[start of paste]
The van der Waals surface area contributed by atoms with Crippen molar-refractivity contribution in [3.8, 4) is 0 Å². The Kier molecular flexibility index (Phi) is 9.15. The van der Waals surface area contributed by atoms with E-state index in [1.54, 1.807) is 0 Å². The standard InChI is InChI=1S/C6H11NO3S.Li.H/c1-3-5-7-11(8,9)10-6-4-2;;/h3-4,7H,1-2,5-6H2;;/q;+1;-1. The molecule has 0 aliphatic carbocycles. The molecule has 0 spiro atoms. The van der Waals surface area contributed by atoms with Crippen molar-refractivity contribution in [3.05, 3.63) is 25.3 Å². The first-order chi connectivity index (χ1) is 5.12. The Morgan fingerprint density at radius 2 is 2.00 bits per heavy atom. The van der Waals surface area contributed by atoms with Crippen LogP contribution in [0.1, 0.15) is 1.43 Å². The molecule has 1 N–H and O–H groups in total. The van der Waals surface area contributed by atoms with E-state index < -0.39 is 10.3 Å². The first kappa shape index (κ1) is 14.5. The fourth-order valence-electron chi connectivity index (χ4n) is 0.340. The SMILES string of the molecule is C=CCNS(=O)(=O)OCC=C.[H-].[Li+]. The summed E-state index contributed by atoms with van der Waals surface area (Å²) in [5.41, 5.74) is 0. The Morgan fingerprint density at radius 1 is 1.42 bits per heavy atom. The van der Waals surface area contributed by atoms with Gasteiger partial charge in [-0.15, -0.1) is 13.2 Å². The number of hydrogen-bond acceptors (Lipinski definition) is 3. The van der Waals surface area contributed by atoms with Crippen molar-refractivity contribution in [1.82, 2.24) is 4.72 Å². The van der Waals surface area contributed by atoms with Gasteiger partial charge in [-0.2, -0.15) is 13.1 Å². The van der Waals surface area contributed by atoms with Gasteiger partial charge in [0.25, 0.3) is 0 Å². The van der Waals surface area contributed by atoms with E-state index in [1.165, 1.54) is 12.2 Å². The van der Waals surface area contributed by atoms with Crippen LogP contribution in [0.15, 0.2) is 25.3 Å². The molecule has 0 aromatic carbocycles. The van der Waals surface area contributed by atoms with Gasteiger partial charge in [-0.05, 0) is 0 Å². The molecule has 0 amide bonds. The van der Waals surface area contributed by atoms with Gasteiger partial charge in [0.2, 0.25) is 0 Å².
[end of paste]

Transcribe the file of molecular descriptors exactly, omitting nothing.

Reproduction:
The van der Waals surface area contributed by atoms with Crippen molar-refractivity contribution in [3.8, 4) is 0 Å². The Kier molecular flexibility index (Phi) is 9.15. The van der Waals surface area contributed by atoms with E-state index in [1.54, 1.807) is 0 Å². The standard InChI is InChI=1S/C6H11NO3S.Li.H/c1-3-5-7-11(8,9)10-6-4-2;;/h3-4,7H,1-2,5-6H2;;/q;+1;-1. The molecule has 0 aliphatic carbocycles. The molecule has 0 spiro atoms. The van der Waals surface area contributed by atoms with Crippen molar-refractivity contribution in [3.05, 3.63) is 25.3 Å². The first-order chi connectivity index (χ1) is 5.12. The Morgan fingerprint density at radius 2 is 2.00 bits per heavy atom. The van der Waals surface area contributed by atoms with Crippen LogP contribution in [0.1, 0.15) is 1.43 Å². The molecule has 1 N–H and O–H groups in total. The van der Waals surface area contributed by atoms with E-state index < -0.39 is 10.3 Å². The first kappa shape index (κ1) is 14.5. The fourth-order valence-electron chi connectivity index (χ4n) is 0.340. The SMILES string of the molecule is C=CCNS(=O)(=O)OCC=C.[H-].[Li+]. The summed E-state index contributed by atoms with van der Waals surface area (Å²) in [5.41, 5.74) is 0. The Morgan fingerprint density at radius 1 is 1.42 bits per heavy atom. The van der Waals surface area contributed by atoms with Gasteiger partial charge in [-0.15, -0.1) is 13.2 Å². The number of hydrogen-bond acceptors (Lipinski definition) is 3. The van der Waals surface area contributed by atoms with Crippen molar-refractivity contribution in [1.82, 2.24) is 4.72 Å². The van der Waals surface area contributed by atoms with Gasteiger partial charge in [-0.2, -0.15) is 13.1 Å². The van der Waals surface area contributed by atoms with Gasteiger partial charge in [0.25, 0.3) is 0 Å². The van der Waals surface area contributed by atoms with E-state index in [1.165, 1.54) is 12.2 Å². The van der Waals surface area contributed by atoms with Crippen LogP contribution in [0.15, 0.2) is 25.3 Å². The molecule has 0 aromatic carbocycles. The van der Waals surface area contributed by atoms with Gasteiger partial charge in [-0.05, 0) is 0 Å². The molecule has 0 amide bonds. The van der Waals surface area contributed by atoms with Gasteiger partial charge in [0.2, 0.25) is 0 Å².